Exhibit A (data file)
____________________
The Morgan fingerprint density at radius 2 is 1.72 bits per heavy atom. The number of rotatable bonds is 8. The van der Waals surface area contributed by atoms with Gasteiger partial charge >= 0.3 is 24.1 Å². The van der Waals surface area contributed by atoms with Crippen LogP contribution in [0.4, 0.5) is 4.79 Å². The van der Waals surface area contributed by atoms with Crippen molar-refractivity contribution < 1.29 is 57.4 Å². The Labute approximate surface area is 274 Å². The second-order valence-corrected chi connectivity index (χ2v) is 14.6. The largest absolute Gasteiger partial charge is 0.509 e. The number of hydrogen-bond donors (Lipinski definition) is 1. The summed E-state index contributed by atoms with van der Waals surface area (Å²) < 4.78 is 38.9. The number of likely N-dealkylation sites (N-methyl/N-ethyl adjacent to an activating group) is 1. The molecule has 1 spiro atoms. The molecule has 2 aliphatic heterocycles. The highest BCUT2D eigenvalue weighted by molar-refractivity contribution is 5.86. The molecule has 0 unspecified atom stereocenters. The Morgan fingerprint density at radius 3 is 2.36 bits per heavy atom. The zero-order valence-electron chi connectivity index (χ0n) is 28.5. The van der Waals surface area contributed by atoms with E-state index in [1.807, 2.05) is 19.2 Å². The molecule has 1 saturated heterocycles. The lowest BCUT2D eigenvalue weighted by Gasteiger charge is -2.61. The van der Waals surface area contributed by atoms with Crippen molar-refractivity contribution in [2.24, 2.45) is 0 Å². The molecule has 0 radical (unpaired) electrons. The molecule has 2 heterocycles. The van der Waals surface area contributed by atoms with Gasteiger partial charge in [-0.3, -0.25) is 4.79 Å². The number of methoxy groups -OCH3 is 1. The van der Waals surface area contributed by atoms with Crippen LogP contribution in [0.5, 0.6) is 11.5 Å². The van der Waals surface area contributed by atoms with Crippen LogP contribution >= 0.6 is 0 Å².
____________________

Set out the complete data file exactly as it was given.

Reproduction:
The Morgan fingerprint density at radius 2 is 1.72 bits per heavy atom. The number of rotatable bonds is 8. The van der Waals surface area contributed by atoms with Gasteiger partial charge >= 0.3 is 24.1 Å². The van der Waals surface area contributed by atoms with Crippen LogP contribution in [0.4, 0.5) is 4.79 Å². The van der Waals surface area contributed by atoms with Crippen molar-refractivity contribution < 1.29 is 57.4 Å². The Labute approximate surface area is 274 Å². The second-order valence-corrected chi connectivity index (χ2v) is 14.6. The largest absolute Gasteiger partial charge is 0.509 e. The number of hydrogen-bond donors (Lipinski definition) is 1. The summed E-state index contributed by atoms with van der Waals surface area (Å²) < 4.78 is 38.9. The number of likely N-dealkylation sites (N-methyl/N-ethyl adjacent to an activating group) is 1. The molecule has 1 spiro atoms. The molecule has 2 aliphatic heterocycles. The highest BCUT2D eigenvalue weighted by molar-refractivity contribution is 5.86. The molecule has 0 unspecified atom stereocenters. The Morgan fingerprint density at radius 3 is 2.36 bits per heavy atom. The zero-order valence-electron chi connectivity index (χ0n) is 28.5. The van der Waals surface area contributed by atoms with E-state index in [1.807, 2.05) is 19.2 Å². The molecule has 1 saturated heterocycles. The lowest BCUT2D eigenvalue weighted by Gasteiger charge is -2.61. The van der Waals surface area contributed by atoms with Crippen molar-refractivity contribution in [2.24, 2.45) is 0 Å². The molecule has 0 radical (unpaired) electrons. The molecule has 2 heterocycles. The van der Waals surface area contributed by atoms with Gasteiger partial charge in [-0.3, -0.25) is 4.79 Å². The number of methoxy groups -OCH3 is 1. The van der Waals surface area contributed by atoms with Crippen LogP contribution in [0.5, 0.6) is 11.5 Å². The van der Waals surface area contributed by atoms with Crippen LogP contribution >= 0.6 is 0 Å².